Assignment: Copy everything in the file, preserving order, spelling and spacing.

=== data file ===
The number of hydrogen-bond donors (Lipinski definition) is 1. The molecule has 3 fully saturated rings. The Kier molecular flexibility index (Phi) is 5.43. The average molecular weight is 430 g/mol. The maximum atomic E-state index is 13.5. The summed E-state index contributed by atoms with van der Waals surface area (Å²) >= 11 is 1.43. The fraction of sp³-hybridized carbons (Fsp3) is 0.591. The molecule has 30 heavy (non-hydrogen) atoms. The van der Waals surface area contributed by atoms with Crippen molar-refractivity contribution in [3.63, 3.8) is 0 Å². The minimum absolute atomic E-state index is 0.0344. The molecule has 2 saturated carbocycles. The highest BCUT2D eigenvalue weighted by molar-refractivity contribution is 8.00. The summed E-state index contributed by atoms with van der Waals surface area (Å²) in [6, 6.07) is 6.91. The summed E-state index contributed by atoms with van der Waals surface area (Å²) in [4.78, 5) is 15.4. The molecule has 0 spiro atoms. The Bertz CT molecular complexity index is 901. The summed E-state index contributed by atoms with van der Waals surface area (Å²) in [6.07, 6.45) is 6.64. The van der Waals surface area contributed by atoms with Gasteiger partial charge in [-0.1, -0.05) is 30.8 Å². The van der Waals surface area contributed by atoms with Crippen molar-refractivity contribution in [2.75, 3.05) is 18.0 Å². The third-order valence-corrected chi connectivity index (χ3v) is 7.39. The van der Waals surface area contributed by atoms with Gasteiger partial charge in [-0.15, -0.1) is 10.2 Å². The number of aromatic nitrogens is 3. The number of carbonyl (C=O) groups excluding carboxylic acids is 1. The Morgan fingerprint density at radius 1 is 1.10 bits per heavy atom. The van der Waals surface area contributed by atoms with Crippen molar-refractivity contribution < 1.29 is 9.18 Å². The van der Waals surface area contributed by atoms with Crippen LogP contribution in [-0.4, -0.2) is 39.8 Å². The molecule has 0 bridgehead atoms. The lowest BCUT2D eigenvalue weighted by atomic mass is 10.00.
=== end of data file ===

The number of hydrogen-bond donors (Lipinski definition) is 1. The molecule has 3 fully saturated rings. The Kier molecular flexibility index (Phi) is 5.43. The average molecular weight is 430 g/mol. The maximum atomic E-state index is 13.5. The summed E-state index contributed by atoms with van der Waals surface area (Å²) >= 11 is 1.43. The fraction of sp³-hybridized carbons (Fsp3) is 0.591. The molecule has 30 heavy (non-hydrogen) atoms. The van der Waals surface area contributed by atoms with Crippen molar-refractivity contribution in [3.63, 3.8) is 0 Å². The minimum absolute atomic E-state index is 0.0344. The molecule has 2 saturated carbocycles. The highest BCUT2D eigenvalue weighted by molar-refractivity contribution is 8.00. The summed E-state index contributed by atoms with van der Waals surface area (Å²) in [6, 6.07) is 6.91. The summed E-state index contributed by atoms with van der Waals surface area (Å²) in [4.78, 5) is 15.4. The molecule has 0 spiro atoms. The Bertz CT molecular complexity index is 901. The summed E-state index contributed by atoms with van der Waals surface area (Å²) in [6.07, 6.45) is 6.64. The van der Waals surface area contributed by atoms with Gasteiger partial charge in [-0.1, -0.05) is 30.8 Å². The van der Waals surface area contributed by atoms with Crippen molar-refractivity contribution in [2.75, 3.05) is 18.0 Å². The third-order valence-corrected chi connectivity index (χ3v) is 7.39. The van der Waals surface area contributed by atoms with Gasteiger partial charge in [-0.15, -0.1) is 10.2 Å². The number of aromatic nitrogens is 3. The number of carbonyl (C=O) groups excluding carboxylic acids is 1. The Morgan fingerprint density at radius 1 is 1.10 bits per heavy atom. The van der Waals surface area contributed by atoms with Crippen molar-refractivity contribution < 1.29 is 9.18 Å². The van der Waals surface area contributed by atoms with Crippen LogP contribution in [-0.4, -0.2) is 39.8 Å². The molecule has 0 bridgehead atoms. The lowest BCUT2D eigenvalue weighted by atomic mass is 10.00.